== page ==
The world of God’s creation groans in anticipation of that hope made true and real. And I can think of no more urgent or thrilling mission to join, nor any work more vital and important than that.  

Every Christian community gathered in their particular places, in their churches on Sunday mornings, can and now must say with Jacob: this is the House of God, and we stand at the Gate of Heaven—Heaven on Earth, as it was always meant to be.

“Peaceable Kingdom 2,” John August Swanson

Divine Alternatives

Wilfred Owen was a British poet, born of Welsh descent in the late nineteenth century. He was best known in his young life for his poems about World War I.

He wrote most of his more than 80 poems in just slightly over one year, from August 1917 to September 1918, while on the front lines of that war. In November of that year he was killed in action in Northern France at the age of 25, just one week before the Armistice.

Owen experimented with a variety of images to convey the horrors of war, especially what transpired in the trenches of the First World War—let’s not forget that by the end of 1914, just five months into that war, more than four million men had already been killed or wounded in those trenches.

In one of his attempts to write about that war Owen turned to the harrowing story from Genesis about Abraham and the near-sacrifice of Isaac, his beloved son (Gen. 22:1-14). Here is what Wilfred Owen wrote:

So Abram rose, and clave the wood, and went,
And took the fire with him, and a knife.
And as they sojourned both of them together,
Isaac the first-born spake and said, My Father,
Behold the preparations, fire and iron,
But where the lamb for this burnt-offering?
Then Abram bound the youth with belts and straps,
and builded parapets and trenches there,
And stretchèd forth the knife to slay his son.
When lo! an angel called him out of heaven,
Saying, Lay not thy hand upon the lad,
Neither do anything to him. Behold,
A ram, caught in a thicket by its horns;
Offer the Ram of Pride instead of him.

But the old man would not so, but slew his son,
And half the seed of Europe, one by one.

To our horror, the poem’s ending differs from the biblical story; Isaac is not spared—the offspring of Europe are not spared.

Perhaps more horrifying still, and just like the biblical version, there was a way out. God provided an alternative path—as Owen described it, to sacrifice their pride—and that path was not taken.

Owen shocks his readers with the violent ending hoping they would be equally horrified by their own actions—or inaction concerning war. He was convinced that war subverts everything we hold dear as human beings: goodness, justice, empathy, and compassion. Owen subverts the ending of the biblical story to make his point about what war itself subverts and destroys.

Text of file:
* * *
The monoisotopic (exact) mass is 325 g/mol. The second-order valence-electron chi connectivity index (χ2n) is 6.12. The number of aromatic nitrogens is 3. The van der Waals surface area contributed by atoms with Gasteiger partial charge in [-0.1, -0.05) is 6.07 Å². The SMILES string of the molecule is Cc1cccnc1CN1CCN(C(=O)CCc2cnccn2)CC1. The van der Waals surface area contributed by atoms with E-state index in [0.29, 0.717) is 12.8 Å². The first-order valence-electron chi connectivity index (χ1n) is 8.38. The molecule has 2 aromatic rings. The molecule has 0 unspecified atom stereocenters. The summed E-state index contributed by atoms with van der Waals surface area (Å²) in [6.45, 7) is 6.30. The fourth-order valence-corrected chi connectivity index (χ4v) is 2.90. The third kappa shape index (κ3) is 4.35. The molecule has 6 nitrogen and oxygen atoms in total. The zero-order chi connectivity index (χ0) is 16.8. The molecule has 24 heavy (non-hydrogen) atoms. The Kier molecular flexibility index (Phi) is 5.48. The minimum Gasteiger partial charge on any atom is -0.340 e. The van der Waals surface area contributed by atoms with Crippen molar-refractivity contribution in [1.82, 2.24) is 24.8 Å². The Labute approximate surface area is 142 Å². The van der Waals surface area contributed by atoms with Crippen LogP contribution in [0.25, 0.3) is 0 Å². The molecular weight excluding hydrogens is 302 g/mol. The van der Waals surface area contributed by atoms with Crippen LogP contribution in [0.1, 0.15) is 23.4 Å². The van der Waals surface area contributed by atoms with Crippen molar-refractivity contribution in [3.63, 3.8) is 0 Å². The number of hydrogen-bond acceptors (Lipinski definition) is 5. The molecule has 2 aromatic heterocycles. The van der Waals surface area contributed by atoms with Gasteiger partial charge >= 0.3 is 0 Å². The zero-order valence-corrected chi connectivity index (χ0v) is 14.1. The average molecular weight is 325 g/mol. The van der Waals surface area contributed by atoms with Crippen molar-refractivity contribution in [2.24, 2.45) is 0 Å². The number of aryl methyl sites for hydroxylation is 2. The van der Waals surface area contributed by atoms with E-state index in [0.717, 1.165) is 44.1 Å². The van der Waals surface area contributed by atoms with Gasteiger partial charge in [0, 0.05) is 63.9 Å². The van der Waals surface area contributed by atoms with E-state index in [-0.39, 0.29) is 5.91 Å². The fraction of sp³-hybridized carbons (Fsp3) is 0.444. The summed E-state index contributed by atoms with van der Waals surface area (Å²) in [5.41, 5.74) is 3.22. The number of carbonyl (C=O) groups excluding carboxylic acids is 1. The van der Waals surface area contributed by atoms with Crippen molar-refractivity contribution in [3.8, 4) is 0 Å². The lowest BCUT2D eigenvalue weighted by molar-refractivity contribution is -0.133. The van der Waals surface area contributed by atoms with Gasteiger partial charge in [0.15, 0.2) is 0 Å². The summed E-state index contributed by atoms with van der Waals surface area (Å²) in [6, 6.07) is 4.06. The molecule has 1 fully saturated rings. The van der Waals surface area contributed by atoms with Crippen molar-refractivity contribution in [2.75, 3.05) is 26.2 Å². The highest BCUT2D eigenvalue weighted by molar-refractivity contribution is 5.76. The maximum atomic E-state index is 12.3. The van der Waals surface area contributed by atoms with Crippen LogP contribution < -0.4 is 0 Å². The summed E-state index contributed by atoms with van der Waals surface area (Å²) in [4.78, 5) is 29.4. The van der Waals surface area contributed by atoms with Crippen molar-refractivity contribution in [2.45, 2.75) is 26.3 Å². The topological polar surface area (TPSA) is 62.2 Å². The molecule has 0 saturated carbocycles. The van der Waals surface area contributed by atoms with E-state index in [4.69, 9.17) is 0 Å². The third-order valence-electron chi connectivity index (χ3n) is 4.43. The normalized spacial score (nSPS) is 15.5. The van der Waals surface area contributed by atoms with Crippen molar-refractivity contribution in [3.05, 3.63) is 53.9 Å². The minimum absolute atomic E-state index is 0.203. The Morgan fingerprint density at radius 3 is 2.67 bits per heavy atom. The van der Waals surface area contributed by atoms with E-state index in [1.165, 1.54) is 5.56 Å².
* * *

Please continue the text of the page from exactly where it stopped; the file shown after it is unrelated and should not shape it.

The iconic story from Genesis appears repeatedly in Christian history. Most of the theologians writing in the first five centuries of Christian traditions, for example, chose to read this story from Genesis symbolically. Abraham and Isaac arrived to the place of sacrifice on the “third day”; this represents the mystery of the Holy Trinity. Or it refers to the day of resurrection after Christ has been sacrificed on the wood of the cross—the very wood Isaac himself carries, who is himself a symbol of Jesus, who carried his own cross to his death…and so on.

While I whole-heartedly endorse symbolic language in our faith traditions, I also worry sometimes that symbols themselves divert us from the actual story right in front of us.

Abraham was poised to kill his dear son, the one he thought would never be born, and the one through whom God had promised to bless the world—Abraham nearly killed him, but he did not, and God prevented it.

“Binding of Isaac,” Abel Pann

Right there is the key to this story, especially when we keep its ancient Mediterranean context in view. In many of those societies, child sacrifice was not uncommon as a way to secure the favor of the gods—whether for a good harvest, victory over enemies, or prosperity for your extended family.

This story, foundational to Israelite history, suggests that Israel’s God is not like all the others. Israel’s God wants violence to end, and provides an alternative.  

That’s exactly why Abraham calls the mountain where this happened, “The Lord will provide,” or as I heard that phrase growing up, Jehovah jireh! That’s a rough, Anglicized vocalization of the Hebrew phrase in this story—the Lord will provide.

Notice the significance of that confidence in this story: even when your course of action seems wise, or prudent, even socially expected, perhaps the only one imaginable, God will nonetheless provide an alternative—and in this case, it saves Isaac’s life.